, Volume 31, Issue 2, pp 165-185

Young Adult Dating Relationships and the Management of Sexual Risk

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Abstract

Young adult involvement in sexual behavior typically occurs within a relationship context, but we know little about the ways in which specific features of romantic relationships influence sexual decision-making. Prior work on sexual risk taking focuses attention on health issues rather than relationship dynamics. We draw on data from the Toledo Adolescent Relationships Study (n = 475) to examine the association between qualities and dynamics of current/most recent romantic relationships such as communication and emotional processes, conflict, demographic asymmetries, and duration and the management of sexual risk. We conceptualize ‘risk management’ as encompassing multiple domains, including (1) questioning the partner about previous sexual behaviors/risks, (2) using condoms consistently, and (3) maintaining sexual exclusivity within the relationship. We identify distinct patterns of risk management among dating young adults and find that specific qualities and dynamics of these relationships are linked to variations in risk management. Results from this paper suggest the need to consider relational dynamics in efforts to target and influence young adult sexual risk-taking and reduce STIs, including HIV.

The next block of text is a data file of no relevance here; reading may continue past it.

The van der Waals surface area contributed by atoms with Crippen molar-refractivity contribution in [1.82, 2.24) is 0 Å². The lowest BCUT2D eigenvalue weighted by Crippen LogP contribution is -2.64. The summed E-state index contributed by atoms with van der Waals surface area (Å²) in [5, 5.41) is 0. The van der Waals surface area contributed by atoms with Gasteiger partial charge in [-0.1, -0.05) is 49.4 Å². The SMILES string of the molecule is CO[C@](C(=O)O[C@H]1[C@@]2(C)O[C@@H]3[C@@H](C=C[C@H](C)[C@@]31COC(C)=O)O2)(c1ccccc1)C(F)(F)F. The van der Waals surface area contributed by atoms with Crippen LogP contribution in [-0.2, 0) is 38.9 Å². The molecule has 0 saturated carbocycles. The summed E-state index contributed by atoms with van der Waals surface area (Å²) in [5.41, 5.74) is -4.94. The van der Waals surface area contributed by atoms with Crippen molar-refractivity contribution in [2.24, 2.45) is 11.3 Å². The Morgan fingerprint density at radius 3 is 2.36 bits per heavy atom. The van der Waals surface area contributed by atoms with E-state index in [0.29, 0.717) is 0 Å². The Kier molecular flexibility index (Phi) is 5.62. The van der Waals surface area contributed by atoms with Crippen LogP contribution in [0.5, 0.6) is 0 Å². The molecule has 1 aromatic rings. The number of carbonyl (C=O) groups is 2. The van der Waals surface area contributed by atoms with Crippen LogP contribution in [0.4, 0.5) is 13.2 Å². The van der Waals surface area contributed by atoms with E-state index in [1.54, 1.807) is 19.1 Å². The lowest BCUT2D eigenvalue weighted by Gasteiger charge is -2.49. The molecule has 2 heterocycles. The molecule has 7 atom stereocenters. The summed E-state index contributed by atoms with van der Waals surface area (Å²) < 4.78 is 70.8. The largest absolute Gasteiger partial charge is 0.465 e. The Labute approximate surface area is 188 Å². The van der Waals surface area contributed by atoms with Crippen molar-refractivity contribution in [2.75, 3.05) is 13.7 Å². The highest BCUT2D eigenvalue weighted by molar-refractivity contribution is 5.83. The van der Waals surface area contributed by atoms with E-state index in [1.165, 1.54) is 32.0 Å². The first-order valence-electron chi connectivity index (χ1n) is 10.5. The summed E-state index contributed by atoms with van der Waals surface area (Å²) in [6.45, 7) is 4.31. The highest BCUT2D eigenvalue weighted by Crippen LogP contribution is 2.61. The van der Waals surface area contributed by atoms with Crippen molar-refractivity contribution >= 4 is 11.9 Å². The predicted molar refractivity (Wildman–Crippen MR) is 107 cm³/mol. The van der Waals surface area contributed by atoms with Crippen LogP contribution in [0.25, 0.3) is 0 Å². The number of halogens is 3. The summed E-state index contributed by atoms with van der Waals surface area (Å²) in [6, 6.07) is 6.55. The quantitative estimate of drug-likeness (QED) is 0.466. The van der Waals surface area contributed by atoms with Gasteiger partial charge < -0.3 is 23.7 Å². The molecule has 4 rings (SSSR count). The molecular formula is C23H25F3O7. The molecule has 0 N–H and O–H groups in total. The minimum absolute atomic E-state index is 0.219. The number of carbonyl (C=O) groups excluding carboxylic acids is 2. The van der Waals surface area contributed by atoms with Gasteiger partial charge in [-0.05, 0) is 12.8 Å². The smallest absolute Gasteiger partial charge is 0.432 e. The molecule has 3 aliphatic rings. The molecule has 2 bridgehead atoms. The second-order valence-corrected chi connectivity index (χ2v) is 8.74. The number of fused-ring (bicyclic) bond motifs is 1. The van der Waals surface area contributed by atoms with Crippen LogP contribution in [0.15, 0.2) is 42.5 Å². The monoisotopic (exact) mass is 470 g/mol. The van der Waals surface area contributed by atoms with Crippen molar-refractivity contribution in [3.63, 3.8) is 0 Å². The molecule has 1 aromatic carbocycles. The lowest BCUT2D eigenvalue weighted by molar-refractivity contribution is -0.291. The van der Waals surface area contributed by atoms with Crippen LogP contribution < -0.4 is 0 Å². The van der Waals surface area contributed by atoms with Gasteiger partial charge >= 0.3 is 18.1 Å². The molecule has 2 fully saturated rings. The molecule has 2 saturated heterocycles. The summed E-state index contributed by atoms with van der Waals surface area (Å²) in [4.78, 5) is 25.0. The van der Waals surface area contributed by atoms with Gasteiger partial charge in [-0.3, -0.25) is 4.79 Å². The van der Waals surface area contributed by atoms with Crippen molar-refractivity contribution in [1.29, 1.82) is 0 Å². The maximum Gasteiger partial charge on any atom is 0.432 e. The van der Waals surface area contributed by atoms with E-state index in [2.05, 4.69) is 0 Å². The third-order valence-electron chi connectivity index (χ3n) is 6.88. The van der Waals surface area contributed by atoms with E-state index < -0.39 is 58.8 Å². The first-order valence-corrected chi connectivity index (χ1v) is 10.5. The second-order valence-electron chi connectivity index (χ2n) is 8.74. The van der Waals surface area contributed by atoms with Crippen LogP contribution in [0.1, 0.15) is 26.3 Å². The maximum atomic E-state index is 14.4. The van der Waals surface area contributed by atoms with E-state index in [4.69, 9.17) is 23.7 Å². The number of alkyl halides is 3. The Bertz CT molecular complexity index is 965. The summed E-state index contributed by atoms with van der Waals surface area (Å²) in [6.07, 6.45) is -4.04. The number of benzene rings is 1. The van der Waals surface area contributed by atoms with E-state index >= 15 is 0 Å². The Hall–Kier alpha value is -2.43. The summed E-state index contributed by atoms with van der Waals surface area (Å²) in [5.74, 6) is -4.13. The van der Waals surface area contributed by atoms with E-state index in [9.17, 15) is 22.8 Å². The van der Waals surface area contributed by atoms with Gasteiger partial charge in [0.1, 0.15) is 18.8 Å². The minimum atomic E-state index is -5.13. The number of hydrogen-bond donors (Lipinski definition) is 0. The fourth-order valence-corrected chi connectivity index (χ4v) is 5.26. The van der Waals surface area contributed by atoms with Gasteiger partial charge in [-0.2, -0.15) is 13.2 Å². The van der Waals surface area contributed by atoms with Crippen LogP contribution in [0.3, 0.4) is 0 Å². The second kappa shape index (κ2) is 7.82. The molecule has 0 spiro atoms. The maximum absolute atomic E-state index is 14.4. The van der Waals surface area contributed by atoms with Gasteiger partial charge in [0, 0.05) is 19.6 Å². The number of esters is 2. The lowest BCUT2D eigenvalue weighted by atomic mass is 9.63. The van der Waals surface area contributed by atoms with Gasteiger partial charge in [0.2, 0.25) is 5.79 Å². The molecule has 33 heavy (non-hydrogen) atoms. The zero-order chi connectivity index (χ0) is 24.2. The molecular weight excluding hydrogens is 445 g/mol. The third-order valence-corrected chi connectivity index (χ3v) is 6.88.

An earlier version of this paper was presented at the annual meeting of the Population Association of America, San Francisco, March 2006. This research was supported in part by the Center for Family and Demographic Research, Bowling Green State University, which has core funding from the Eunice Kennedy Shriver National Institute of Child Health and Human Development (R24HD050959-07).